Pointer Use

Why do we use pointer instead of variable?

Questions by nipa123456

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We use pointers to directly access the variable's address, the concept is more clear when we talk about function callings, when we use the call by reference method, we change the original value (the value at the address) and there we use the pointers and when we talk about call by value method, we first make the copy of the original value and do changes to the copy and hence no need of using the pointer.

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There is one more difference between variables and pointers. Suppose we want to modify the value of a variable directly then first of all compiler will fetch the value by going into the address of the variable but this is not the case with pointers as in case of pointers compiler directly fetch the value of variable.

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Cmkraj

  • Sep 15th, 2010
 

List of pros & cons of pointers over variables
1. Fetching speed is faster thru pointers as pointers directly access the memory
2. Useful in the concepts of pass by reference. variable value can be changed by passing them as pointer parameters instead of variables.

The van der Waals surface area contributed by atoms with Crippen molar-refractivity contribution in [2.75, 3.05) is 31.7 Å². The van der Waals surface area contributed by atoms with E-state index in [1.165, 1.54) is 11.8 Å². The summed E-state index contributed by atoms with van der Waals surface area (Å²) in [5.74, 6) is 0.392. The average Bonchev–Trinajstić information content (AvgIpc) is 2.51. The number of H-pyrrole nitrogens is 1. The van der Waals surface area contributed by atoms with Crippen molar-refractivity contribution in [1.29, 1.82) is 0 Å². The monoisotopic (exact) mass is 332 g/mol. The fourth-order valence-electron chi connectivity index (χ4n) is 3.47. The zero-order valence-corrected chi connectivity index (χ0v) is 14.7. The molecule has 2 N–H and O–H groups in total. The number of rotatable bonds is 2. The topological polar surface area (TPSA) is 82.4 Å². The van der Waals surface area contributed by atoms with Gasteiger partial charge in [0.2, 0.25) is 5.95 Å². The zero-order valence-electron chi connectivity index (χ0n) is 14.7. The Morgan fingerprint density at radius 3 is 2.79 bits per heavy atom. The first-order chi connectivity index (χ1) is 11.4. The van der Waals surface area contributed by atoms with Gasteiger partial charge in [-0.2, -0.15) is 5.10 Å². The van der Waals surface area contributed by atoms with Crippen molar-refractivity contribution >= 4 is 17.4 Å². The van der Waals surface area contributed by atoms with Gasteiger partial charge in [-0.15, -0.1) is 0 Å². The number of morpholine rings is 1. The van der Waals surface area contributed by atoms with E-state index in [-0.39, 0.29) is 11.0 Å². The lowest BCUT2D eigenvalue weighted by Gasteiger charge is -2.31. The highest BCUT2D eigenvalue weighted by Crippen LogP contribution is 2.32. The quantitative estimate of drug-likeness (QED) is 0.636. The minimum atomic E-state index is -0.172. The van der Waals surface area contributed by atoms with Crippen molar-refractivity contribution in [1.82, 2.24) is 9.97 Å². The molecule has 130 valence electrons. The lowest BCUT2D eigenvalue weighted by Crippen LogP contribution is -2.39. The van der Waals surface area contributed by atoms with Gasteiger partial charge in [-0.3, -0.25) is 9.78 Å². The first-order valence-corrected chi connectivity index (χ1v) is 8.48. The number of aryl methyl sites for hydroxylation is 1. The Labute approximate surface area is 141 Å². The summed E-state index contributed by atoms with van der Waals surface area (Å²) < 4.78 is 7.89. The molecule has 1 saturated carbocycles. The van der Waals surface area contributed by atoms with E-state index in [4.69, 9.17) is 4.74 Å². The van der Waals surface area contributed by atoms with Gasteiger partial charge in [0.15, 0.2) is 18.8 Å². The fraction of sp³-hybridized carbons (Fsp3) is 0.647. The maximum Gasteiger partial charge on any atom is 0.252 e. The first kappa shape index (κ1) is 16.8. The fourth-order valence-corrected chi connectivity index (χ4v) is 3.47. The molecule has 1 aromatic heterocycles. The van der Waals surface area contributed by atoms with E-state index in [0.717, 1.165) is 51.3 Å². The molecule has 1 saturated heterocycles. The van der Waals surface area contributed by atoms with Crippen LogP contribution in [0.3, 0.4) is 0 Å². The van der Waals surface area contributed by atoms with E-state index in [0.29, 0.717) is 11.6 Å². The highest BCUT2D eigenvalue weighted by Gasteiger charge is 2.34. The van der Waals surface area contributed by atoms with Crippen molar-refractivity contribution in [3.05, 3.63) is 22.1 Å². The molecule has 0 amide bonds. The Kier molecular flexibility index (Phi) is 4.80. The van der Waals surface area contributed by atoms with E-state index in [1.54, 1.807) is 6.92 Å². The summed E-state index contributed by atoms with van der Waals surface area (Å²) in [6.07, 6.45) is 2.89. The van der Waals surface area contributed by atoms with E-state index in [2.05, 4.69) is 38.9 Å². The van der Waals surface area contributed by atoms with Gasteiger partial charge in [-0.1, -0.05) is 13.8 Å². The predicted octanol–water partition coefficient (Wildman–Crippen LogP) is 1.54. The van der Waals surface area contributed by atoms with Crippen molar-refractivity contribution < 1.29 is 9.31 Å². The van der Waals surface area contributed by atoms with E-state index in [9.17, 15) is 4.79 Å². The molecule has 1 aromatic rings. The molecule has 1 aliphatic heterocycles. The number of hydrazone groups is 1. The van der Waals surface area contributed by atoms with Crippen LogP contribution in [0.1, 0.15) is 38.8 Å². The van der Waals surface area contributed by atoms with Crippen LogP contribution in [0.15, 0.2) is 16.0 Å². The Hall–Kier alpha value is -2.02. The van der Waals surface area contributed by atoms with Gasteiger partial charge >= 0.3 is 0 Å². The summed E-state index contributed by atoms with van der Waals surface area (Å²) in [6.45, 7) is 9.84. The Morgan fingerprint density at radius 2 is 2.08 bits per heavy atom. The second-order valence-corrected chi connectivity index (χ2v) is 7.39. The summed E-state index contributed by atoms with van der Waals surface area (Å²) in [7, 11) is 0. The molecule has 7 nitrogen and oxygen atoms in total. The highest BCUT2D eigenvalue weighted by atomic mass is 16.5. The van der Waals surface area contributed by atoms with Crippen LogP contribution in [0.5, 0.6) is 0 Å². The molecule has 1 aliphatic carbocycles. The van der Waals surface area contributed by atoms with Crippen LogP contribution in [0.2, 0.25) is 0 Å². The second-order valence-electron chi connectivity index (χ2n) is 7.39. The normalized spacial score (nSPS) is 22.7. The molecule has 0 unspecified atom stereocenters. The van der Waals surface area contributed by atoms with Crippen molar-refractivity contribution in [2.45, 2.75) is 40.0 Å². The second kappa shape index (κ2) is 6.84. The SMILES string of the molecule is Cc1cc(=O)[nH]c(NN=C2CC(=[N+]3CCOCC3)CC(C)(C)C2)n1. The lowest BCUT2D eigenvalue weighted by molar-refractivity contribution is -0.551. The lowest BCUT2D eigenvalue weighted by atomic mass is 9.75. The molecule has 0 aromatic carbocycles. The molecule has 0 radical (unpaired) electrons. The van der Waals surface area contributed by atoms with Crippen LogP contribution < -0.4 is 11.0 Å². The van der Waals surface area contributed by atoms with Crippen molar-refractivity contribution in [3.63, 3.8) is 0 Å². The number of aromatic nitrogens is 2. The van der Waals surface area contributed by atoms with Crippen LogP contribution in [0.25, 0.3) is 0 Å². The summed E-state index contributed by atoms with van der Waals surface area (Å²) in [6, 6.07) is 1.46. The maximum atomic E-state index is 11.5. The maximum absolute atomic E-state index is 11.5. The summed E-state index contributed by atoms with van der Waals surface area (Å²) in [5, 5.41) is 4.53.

3.
You can perform pointer arithmetic's
4.  Pointer variables can be reused & pointers to pointers possible
5. Special case - char
variable can hold a single character. But a pointer can hold many
char *a="Hello"; // pointer pointing to a string
6.
Pointers are as safe as they prone to errors. Careful handling of pointers have
tremendous performance to the code

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jbode

  • Sep 30th, 2010
 

We *must* use pointers for the following:

1. To fake pass-by-reference semantics;
2. To track dynamically allocated memory;
3. To build self-referential data structures.

If we want a function to modify one of its parameters, we must pass a pointer to that parameter:

void swap(int *a, int *b)
{
int t = *a;
*a = *b;
*b = t;
}

In the function above, we are not writing to a or b, but to what a and b point to.

The malloc(), calloc(), and realloc() functions all return pointer values (specifically, pointers to void); in order to work with dynamic memory, we must use pointer types.

If we want to build a data structure that can refer to another instance of itself, we must use a pointer type:

struct tree {
data_t data;
struct tree *left;
struct tree *right;
};

We have to do this because the struct type definition is not yet complete before left and right have to be defined, and because if the compiler allowed left and right to be instances of struct tree instead of pointers, it would have to allocate an infinite amount of space for each instance (one instance of struct tree would contain two instances of struct tree, each of which would contain two instances of struct tree, each of which would contain two instances of struct tree, etc.).

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